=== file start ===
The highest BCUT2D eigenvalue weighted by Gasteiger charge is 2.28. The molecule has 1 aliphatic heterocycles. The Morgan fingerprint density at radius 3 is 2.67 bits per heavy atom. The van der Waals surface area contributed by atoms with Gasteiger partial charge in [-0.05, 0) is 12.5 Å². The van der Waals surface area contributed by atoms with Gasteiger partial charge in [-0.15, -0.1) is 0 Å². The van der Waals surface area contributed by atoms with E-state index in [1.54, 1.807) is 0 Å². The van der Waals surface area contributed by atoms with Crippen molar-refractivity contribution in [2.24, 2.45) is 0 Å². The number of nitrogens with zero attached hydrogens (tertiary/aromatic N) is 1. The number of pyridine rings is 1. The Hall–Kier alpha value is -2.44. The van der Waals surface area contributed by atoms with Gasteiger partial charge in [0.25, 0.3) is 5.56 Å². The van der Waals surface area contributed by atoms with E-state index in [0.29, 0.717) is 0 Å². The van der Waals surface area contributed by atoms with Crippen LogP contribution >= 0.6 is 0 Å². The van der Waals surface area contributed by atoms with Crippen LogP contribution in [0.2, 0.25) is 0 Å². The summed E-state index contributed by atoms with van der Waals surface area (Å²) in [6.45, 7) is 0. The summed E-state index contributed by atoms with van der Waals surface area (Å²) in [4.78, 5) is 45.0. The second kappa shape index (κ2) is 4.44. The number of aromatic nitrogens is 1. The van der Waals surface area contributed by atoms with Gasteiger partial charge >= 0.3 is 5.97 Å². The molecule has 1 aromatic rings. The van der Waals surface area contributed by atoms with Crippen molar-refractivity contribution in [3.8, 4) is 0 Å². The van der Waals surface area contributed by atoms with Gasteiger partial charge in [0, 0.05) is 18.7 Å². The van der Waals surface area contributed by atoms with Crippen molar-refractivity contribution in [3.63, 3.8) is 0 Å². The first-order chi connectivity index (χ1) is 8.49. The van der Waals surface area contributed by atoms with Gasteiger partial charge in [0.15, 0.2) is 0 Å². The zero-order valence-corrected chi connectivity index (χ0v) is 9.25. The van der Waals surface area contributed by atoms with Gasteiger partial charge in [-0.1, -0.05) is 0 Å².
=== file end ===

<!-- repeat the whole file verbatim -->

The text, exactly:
The highest BCUT2D eigenvalue weighted by Gasteiger charge is 2.28. The molecule has 1 aliphatic heterocycles. The Morgan fingerprint density at radius 3 is 2.67 bits per heavy atom. The van der Waals surface area contributed by atoms with Gasteiger partial charge in [-0.05, 0) is 12.5 Å². The van der Waals surface area contributed by atoms with Gasteiger partial charge in [-0.15, -0.1) is 0 Å². The van der Waals surface area contributed by atoms with E-state index in [1.54, 1.807) is 0 Å². The van der Waals surface area contributed by atoms with Crippen molar-refractivity contribution in [2.24, 2.45) is 0 Å². The number of nitrogens with zero attached hydrogens (tertiary/aromatic N) is 1. The number of pyridine rings is 1. The Hall–Kier alpha value is -2.44. The van der Waals surface area contributed by atoms with Gasteiger partial charge in [0.25, 0.3) is 5.56 Å². The van der Waals surface area contributed by atoms with E-state index in [0.29, 0.717) is 0 Å². The van der Waals surface area contributed by atoms with Crippen LogP contribution >= 0.6 is 0 Å². The van der Waals surface area contributed by atoms with Crippen LogP contribution in [0.2, 0.25) is 0 Å². The summed E-state index contributed by atoms with van der Waals surface area (Å²) in [6.45, 7) is 0. The summed E-state index contributed by atoms with van der Waals surface area (Å²) in [4.78, 5) is 45.0. The second kappa shape index (κ2) is 4.44. The number of aromatic nitrogens is 1. The van der Waals surface area contributed by atoms with Gasteiger partial charge >= 0.3 is 5.97 Å². The molecule has 1 aromatic rings. The van der Waals surface area contributed by atoms with Crippen molar-refractivity contribution in [3.8, 4) is 0 Å². The van der Waals surface area contributed by atoms with Gasteiger partial charge in [0, 0.05) is 18.7 Å². The van der Waals surface area contributed by atoms with Crippen molar-refractivity contribution in [3.63, 3.8) is 0 Å². The first-order chi connectivity index (χ1) is 8.49. The van der Waals surface area contributed by atoms with Gasteiger partial charge in [0.15, 0.2) is 0 Å². The zero-order valence-corrected chi connectivity index (χ0v) is 9.25. The van der Waals surface area contributed by atoms with Gasteiger partial charge in [-0.1, -0.05) is 0 Å².